Transformers range in size from a thumbnail-sized coupling transformer hidden inside a stage microphone to huge units weighing hundreds of tons used to interconnect portions of power grids. All operate with the same basic principles, although the range of designs is wide. While new technologies have eliminated the need for transformers in some electronic circuits, transformers are still found in nearly all electronic devices designed for household ("mains") voltage. Transformers are essential for high voltage power transmission, which makes long distance transmission economically practical.
Electric motors and generators
An electric motor uses electrical energy to produce mechanical energy, very typically through the interaction of magnetic fields and current-carrying conductors. The reverse process, producing electrical energy from mechanical energy, is accomplished by a generator or dynamo. Traction motors used on vehicles often perform both tasks. Many types of electric motors can be run as generators, and vice versa.
Electric motors are found in applications as diverse as industrial fans, blowers and pumps, machine tools, household appliances, power tools, and disk drives. They may be powered by direct current (for example a battery powered portable device or motor vehicle), or by alternating current from a central electrical distribution grid. The smallest motors may be found in electric wristwatches. Medium-size motors of highly standardized dimensions and characteristics provide convenient mechanical power for industrial uses. The very largest electric motors are used for propulsion of large ships, and for such purposes as pipeline compressors, with ratings in the millions of watts. Electric motors may be classified by the source of electric power, by their internal construction, by their application, or by the type of motion they give.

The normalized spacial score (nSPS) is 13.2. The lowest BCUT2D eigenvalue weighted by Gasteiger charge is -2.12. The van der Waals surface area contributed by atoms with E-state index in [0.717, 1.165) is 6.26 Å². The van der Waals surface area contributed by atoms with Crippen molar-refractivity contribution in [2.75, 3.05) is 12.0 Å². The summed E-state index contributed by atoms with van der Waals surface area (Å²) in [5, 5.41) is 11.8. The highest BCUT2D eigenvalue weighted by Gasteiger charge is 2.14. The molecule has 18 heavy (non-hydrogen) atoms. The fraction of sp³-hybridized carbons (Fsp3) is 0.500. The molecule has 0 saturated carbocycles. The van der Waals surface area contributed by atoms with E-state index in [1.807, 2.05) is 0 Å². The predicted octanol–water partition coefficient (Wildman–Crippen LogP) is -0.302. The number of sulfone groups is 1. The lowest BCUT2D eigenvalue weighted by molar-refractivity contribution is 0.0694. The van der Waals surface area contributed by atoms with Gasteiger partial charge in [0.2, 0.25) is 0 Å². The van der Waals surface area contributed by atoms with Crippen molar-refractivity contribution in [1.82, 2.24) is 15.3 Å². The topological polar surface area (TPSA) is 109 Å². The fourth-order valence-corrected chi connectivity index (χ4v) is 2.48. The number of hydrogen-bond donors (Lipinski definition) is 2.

The physical principle of production of mechanical force by the interactions of an electric current and a magnetic field was known as early as 1821. Electric motors of increasing efficiency were constructed throughout the 19th century, but commercial exploitation of electric motors on a large scale required efficient electrical generators and electrical distribution networks.
Some devices, such as magnetic solenoids and loudspeakers, although they generate some mechanical power, are not generally referred to as electric motors, and are usually termed actuators and transducers, respectively.
Induction loop communication systems